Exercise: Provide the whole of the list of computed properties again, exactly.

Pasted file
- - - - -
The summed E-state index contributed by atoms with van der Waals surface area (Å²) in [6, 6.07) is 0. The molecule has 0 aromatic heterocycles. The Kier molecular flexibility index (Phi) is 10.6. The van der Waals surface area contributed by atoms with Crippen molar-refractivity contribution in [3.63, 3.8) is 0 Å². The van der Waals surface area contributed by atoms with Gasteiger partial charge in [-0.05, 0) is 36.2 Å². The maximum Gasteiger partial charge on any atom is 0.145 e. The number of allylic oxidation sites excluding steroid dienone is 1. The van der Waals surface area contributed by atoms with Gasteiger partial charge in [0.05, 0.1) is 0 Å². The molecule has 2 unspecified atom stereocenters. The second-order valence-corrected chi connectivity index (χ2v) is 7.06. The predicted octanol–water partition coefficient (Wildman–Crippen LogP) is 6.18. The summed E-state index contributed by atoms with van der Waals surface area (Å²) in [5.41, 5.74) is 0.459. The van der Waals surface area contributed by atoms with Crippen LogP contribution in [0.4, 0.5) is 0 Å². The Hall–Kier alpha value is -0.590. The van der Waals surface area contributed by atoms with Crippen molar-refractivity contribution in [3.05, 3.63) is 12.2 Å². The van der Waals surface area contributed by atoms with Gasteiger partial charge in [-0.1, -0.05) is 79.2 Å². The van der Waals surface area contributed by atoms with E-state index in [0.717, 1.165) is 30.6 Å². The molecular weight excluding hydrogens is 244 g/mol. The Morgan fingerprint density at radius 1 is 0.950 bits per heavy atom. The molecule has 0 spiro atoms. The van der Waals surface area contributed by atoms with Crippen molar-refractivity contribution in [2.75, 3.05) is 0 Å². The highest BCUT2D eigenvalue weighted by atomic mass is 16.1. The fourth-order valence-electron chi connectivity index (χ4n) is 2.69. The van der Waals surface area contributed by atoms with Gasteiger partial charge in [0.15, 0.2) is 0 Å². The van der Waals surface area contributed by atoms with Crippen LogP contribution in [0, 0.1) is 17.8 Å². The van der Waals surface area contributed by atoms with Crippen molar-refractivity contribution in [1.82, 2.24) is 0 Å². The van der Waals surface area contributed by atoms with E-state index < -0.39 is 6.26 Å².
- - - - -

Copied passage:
The summed E-state index contributed by atoms with van der Waals surface area (Å²) in [6, 6.07) is 0. The molecule has 0 aromatic heterocycles. The Kier molecular flexibility index (Phi) is 10.6. The van der Waals surface area contributed by atoms with Crippen molar-refractivity contribution in [3.63, 3.8) is 0 Å². The van der Waals surface area contributed by atoms with Gasteiger partial charge in [-0.05, 0) is 36.2 Å². The maximum Gasteiger partial charge on any atom is 0.145 e. The number of allylic oxidation sites excluding steroid dienone is 1. The van der Waals surface area contributed by atoms with Gasteiger partial charge in [0.05, 0.1) is 0 Å². The molecule has 2 unspecified atom stereocenters. The second-order valence-corrected chi connectivity index (χ2v) is 7.06. The predicted octanol–water partition coefficient (Wildman–Crippen LogP) is 6.18. The summed E-state index contributed by atoms with van der Waals surface area (Å²) in [5.41, 5.74) is 0.459. The van der Waals surface area contributed by atoms with Crippen LogP contribution in [0.4, 0.5) is 0 Å². The Hall–Kier alpha value is -0.590. The van der Waals surface area contributed by atoms with Crippen molar-refractivity contribution in [3.05, 3.63) is 12.2 Å². The van der Waals surface area contributed by atoms with Gasteiger partial charge in [-0.1, -0.05) is 79.2 Å². The van der Waals surface area contributed by atoms with E-state index in [0.717, 1.165) is 30.6 Å². The molecular weight excluding hydrogens is 244 g/mol. The Morgan fingerprint density at radius 1 is 0.950 bits per heavy atom. The molecule has 0 spiro atoms. The van der Waals surface area contributed by atoms with Crippen molar-refractivity contribution in [2.75, 3.05) is 0 Å². The highest BCUT2D eigenvalue weighted by atomic mass is 16.1. The fourth-order valence-electron chi connectivity index (χ4n) is 2.69. The van der Waals surface area contributed by atoms with Gasteiger partial charge in [0.15, 0.2) is 0 Å². The van der Waals surface area contributed by atoms with Crippen LogP contribution in [0, 0.1) is 17.8 Å². The van der Waals surface area contributed by atoms with Crippen molar-refractivity contribution in [1.82, 2.24) is 0 Å². The van der Waals surface area contributed by atoms with E-state index < -0.39 is 6.26 Å².